According to another embodiment, the apparatus 100 can include a print assembly 110 rotationally supported in the apparatus 100. The print assembly 110 can have a print assembly contact surface 112 and the print assembly 110 can have a print assembly conductor 114 having a known voltage reference. The apparatus 100 can include a blade 120 moveably supported in the apparatus 100. The blade 120 can be configured to be coupled to the print assembly contact surface 112 and the blade 120 can be configured to manipulate material on the print assembly contact surface 112. The apparatus 100 can include a blade conductive layer 130 coupled to the blade 120. The apparatus 100 can include a blade deflection sensor 140 configured to measure a capacitance between the blade conductive layer 130 and the print assembly conductor 114 by providing a signal to the blade conductive layer 130 and configured to receive a signal from the blade conductive layer 130. The received signal can correspond to a capacitance between the blade conductive layer 130 and the print assembly conductor 114. The apparatus 100 can include a controller 150 configured to adjust a blade 120 position relative to the print assembly contact surface 112 based on the measured capacitance to achieve a desired blade load.
For example, the sensor 140 can be used to determine the spacing 160, such as a gap, between the blade 120 and the print assembly contact surface 112. The sensor can be used to determine the spacing 160 by applying a voltage to the blade conductive layer 130 on the underside of the blade 120 that is near the print assembly contact surface 112 and by measuring the capacitance between the blade conductive layer 130 and the print assembly conductor 114 or the change in voltage that can indicate the capacitance.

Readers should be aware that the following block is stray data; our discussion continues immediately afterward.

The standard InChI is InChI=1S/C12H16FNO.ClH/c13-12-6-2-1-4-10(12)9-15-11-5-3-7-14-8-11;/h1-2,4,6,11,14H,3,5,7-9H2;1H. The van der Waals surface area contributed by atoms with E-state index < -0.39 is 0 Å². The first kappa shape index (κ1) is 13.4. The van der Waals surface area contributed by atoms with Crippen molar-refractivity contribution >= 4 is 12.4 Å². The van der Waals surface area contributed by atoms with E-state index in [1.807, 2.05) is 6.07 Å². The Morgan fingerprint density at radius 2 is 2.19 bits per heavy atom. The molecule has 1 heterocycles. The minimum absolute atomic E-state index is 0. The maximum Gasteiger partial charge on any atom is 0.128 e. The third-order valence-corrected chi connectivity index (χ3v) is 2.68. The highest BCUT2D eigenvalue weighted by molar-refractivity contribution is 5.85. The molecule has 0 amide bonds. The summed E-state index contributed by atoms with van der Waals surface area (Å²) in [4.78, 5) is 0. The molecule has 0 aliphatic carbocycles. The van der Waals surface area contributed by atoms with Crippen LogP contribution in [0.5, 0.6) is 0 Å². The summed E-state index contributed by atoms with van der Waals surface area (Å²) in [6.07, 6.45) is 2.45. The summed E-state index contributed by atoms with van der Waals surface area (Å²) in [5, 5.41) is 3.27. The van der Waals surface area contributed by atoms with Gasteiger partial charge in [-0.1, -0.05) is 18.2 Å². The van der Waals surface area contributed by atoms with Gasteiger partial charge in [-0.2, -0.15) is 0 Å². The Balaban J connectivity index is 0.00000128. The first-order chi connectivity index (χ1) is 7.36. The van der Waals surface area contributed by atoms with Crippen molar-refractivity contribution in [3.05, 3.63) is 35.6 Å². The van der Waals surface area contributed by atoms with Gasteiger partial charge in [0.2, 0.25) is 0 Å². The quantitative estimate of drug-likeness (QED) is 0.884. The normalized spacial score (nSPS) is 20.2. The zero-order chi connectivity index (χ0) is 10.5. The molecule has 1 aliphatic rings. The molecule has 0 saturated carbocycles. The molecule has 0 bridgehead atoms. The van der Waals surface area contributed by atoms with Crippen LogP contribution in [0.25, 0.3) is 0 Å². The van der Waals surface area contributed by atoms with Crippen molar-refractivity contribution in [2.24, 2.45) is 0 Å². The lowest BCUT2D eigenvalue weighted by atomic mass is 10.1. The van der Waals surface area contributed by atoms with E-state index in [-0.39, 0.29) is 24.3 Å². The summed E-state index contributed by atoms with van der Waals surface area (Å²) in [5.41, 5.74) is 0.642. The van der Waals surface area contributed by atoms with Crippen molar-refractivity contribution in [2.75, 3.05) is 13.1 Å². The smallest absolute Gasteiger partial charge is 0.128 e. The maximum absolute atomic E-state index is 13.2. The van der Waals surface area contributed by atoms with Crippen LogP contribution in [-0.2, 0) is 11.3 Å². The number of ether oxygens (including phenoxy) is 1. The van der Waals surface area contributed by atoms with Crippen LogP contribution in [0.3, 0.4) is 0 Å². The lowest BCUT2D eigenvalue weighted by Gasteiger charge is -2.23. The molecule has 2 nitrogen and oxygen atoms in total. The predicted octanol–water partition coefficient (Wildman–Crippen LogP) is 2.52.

FIG. 2 is an exemplary illustration of the apparatus 100. The blade 120 can be movably supported in the apparatus 100 relative to the print assembly 110. The blade 120 position can be adjusted rotationally 220, linearly 210, or can be adjusted by any other method. The blade 120 can be adjusted to achieve a desired spacing 162 between the blade 120 and the print assembly contact surface 112. For example, a heavy blade load can result in a larger blade 120 deflection, which can result in a smaller spacing 162 between the blade 120 and the print assembly contact surface 112, which can result in a larger capacitance.